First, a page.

The domestic workers are specially excluded from the Employment Ordinance, which provides other workers with some protection in the form of maximum weekly hours and minimum days off.
In return for being responsible for providing food, housing and medical care for the maid, and for returning her to her country of origin should she become pregnant, the employer has almost total control.
Maids are not entitled to any days off. They cannot leave the house without the employer’s permission. They are not protected by any minimum level of wage. Maids can be (and often are) treated like bonded servants or children. Last year there was outrage among some employers when it was suggested that one day off a month be made compulsory. One wrote to a newspaper: “We can’t control the maids so it’s best that when we employ the maid we tell the agent we don’t want to give days off”. A local newspaper survey in 2003 found that 50 percent of maids got no days off and only a lucky 10 percent were given one day off a week.
The power of the employer extends to salary as well. All are subject to individual contracts. As a result these vary widely with Indonesians, the largest group, at the bottom of the scale. Conditions are understood to have improved a little since 2005 when the government set a minimum age limit of 23 for new contracts and required eight years of education and an English-language competency test. This necessarily reduced the number of Indonesians willing to work for the lowest wages and endure possible domestic isolation. Indonesians are still paid very much less than maids from the Philippines, however, whose superior levels of English and education appeal to better-off employers.
Recent changes to the standard employment contract seek to guarantee three meals a day for the helper and recommend that eight hours of continuous rest are provided daily. But there is no compulsion to provide this, nor to allow days off.
Indonesians in particular also suffer from having to pay higher fees for recruitment, fees which mostly go into the hands of Indonesian officials and exploitive agencies. While much of the blame lies with Indonesia, the lack of Singapore control on the practices of the highly competitive employment agencies means that employees have to give between four and 10 months of their meager salaries to the agency. Only the goodwill of employers can protect workers who are excluded from normal legal protection.
Overall however it is estimated that domestic helpers are paid a fraction of the median income of Singaporeans in full-time employment. Press reports say salaries can be as low as S$200 ($117) a month but probably now average around S$300 ($176) a month compared with a median income of S$2,000 ($1,170) for Singaporeans in full time employment.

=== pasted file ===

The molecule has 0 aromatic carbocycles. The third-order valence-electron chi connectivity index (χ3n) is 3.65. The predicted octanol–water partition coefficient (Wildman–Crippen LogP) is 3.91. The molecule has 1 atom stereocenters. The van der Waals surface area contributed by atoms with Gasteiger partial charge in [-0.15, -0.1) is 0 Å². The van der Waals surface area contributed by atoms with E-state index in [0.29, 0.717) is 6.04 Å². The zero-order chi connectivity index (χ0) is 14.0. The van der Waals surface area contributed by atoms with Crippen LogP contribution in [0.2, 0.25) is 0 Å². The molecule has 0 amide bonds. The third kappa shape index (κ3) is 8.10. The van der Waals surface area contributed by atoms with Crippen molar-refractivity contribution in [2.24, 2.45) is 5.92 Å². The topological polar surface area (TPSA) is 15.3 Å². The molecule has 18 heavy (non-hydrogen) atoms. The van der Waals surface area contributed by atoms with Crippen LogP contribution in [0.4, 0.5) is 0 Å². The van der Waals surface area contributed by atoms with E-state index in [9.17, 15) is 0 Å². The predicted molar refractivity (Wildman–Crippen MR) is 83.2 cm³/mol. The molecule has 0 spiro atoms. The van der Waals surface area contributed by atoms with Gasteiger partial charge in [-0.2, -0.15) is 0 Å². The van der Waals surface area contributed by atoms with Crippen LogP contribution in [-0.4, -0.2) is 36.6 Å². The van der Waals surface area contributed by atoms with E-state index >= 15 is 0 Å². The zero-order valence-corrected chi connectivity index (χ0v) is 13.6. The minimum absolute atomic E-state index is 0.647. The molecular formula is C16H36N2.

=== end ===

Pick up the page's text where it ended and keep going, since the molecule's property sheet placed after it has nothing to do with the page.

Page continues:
Even allowing for tax, transport, housing and food costs borne by the employer, this is exploitation on a grand scale. The Singapore situation is in stark contrast to that of Hong Kong, where GDP per head is roughly the same as Singapore’s, where there is a statutory requirement for one day off a week and a minimum wage which is about one third of the median. Although it is estimated that in practice 20 percent of maids in Hong Kong receive much less than the minimum – with the Indonesians again being the most exploited -- there is more legal protection for the maids, and far more support for them from the worker NGOs which are permitted there but effectively outlawed in Singapore.
Apart from low pay, long hours and lack of personal freedom, maids in Singapore are, it is believed, often subject to physical abuse. The government has taken action and prosecuted some of the most blatant offenders. However, much goes unreported, gets only as far as the Indonesian consulate or is covered up by quick repatriation for the maid.
Doubtless there is more exploitation in other countries – of Cambodians and Burmese in Thailand, of Bangladeshis in Malaysia, of assorted nationalities in the Gulf and Saudi Arabia. But much of this could be attributed to a mix of poverty and general weakness in administering labor laws. However, Singapore not only has wealth. Its government maintains a level of social oversight and control unheard of elsewhere in Asia other than North Korea. The treatment of foreign workers, and particularly the maids who serve one in six of local households, is a consequence of deliberate official policy.